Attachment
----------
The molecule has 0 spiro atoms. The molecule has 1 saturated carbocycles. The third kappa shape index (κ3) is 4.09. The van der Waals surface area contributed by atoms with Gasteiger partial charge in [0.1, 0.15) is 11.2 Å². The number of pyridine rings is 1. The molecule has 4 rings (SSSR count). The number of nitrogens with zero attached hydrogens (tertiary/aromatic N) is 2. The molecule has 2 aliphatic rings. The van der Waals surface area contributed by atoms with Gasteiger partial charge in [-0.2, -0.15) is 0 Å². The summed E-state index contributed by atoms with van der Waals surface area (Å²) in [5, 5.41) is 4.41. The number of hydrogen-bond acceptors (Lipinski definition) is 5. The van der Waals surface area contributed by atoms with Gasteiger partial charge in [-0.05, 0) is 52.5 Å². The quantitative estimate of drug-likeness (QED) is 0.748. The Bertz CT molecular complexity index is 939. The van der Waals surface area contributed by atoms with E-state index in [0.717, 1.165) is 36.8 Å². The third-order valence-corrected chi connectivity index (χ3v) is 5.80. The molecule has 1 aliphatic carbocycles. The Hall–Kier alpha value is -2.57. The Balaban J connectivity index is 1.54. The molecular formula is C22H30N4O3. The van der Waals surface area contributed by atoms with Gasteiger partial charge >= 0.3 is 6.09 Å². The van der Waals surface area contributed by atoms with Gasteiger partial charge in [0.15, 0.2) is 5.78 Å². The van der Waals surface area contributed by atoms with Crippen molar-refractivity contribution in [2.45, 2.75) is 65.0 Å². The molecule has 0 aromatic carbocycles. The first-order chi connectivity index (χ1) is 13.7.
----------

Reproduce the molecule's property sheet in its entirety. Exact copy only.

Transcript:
The molecule has 0 spiro atoms. The molecule has 1 saturated carbocycles. The third kappa shape index (κ3) is 4.09. The van der Waals surface area contributed by atoms with Gasteiger partial charge in [0.1, 0.15) is 11.2 Å². The number of pyridine rings is 1. The molecule has 4 rings (SSSR count). The number of nitrogens with zero attached hydrogens (tertiary/aromatic N) is 2. The molecule has 2 aliphatic rings. The van der Waals surface area contributed by atoms with Gasteiger partial charge in [-0.2, -0.15) is 0 Å². The summed E-state index contributed by atoms with van der Waals surface area (Å²) in [5, 5.41) is 4.41. The number of hydrogen-bond acceptors (Lipinski definition) is 5. The van der Waals surface area contributed by atoms with Gasteiger partial charge in [-0.05, 0) is 52.5 Å². The quantitative estimate of drug-likeness (QED) is 0.748. The Bertz CT molecular complexity index is 939. The van der Waals surface area contributed by atoms with E-state index in [0.717, 1.165) is 36.8 Å². The third-order valence-corrected chi connectivity index (χ3v) is 5.80. The molecule has 1 aliphatic carbocycles. The Hall–Kier alpha value is -2.57. The Balaban J connectivity index is 1.54. The molecular formula is C22H30N4O3. The van der Waals surface area contributed by atoms with Gasteiger partial charge >= 0.3 is 6.09 Å². The van der Waals surface area contributed by atoms with Gasteiger partial charge in [0.15, 0.2) is 5.78 Å². The van der Waals surface area contributed by atoms with Crippen molar-refractivity contribution in [2.45, 2.75) is 65.0 Å². The molecule has 0 aromatic carbocycles. The first-order chi connectivity index (χ1) is 13.7.